Wang continues to promise change, arguing his mandate is the people’s mandate:

As the economy achieves a new state of being, so does society. The government should not be afraid of being critical as this reflects the will of the people.

Photo: People’s Daily Online


Pollution in Guangzhou Goes from Bad to Worse to Start 2015

Posted: 01/23/2015 9:07 am

Guangzhou recorded its worst pollution of the year so far on Wednesday. All of the city’s air monitoring stations had different readings, but ten of them passed the serious pollution level, New Express Daily reported on January 22.

“[Wednesday] was the worst polluted day in Guangzhou since the start of the new year,” said Huang Zuzhao, deputy head of the city’s environment monitoring centre.

The Pearl River Delta, in particular, suffered severe smog with several air stations in Foshan recording PM 2.5 levels higher than 200. The World Health Organization recommends daily exposure of not more than 25 micrograms per cubic metre over a 24-hour period, and any reading above 200 is considered “heavily polluted” by China’s national standards.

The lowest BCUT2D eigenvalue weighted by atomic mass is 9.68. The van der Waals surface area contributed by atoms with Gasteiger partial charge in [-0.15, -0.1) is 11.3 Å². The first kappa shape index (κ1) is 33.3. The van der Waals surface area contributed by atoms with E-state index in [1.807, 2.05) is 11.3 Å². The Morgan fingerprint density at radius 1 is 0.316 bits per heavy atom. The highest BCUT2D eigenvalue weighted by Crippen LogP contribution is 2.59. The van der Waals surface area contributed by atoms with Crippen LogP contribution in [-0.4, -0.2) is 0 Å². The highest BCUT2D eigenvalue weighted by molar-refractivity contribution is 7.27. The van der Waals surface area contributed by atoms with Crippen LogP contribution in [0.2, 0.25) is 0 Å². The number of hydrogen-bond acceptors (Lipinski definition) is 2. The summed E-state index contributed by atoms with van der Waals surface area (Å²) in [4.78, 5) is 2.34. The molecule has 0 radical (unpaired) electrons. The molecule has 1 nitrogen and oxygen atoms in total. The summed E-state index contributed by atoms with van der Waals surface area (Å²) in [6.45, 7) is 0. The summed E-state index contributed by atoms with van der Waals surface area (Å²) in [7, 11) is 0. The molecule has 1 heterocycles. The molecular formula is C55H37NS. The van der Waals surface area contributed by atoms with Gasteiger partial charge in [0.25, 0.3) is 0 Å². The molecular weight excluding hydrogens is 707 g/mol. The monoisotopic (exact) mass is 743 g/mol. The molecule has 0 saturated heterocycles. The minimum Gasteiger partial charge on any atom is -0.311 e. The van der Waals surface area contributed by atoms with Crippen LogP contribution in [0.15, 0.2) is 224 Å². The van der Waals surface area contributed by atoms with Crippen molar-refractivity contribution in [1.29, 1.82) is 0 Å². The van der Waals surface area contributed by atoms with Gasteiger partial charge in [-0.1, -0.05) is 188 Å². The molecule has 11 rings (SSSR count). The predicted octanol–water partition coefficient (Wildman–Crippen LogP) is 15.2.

Guangdong’s current cold weather, static air and pollutants accumulated over several days have all contributed to the city’s worsening air quality, the report said.

Photos: Reinhard Krause/Courtesy Reuters


Environmental Staff in China Spray Air Quality Monitors with Water to Make Readings More Acceptable

Posted: 01/21/2015 2:00 pm

Desperate times call for desperate measures. When Hanzhong, in Shaanxi Province, was confronted with off-the-chart PM 2.5 readings, officials at the City’s Environmental Protection Bureau did what any respectable scientist would do: they altered the readings by spraying the air quality monitors with water from a fire hose.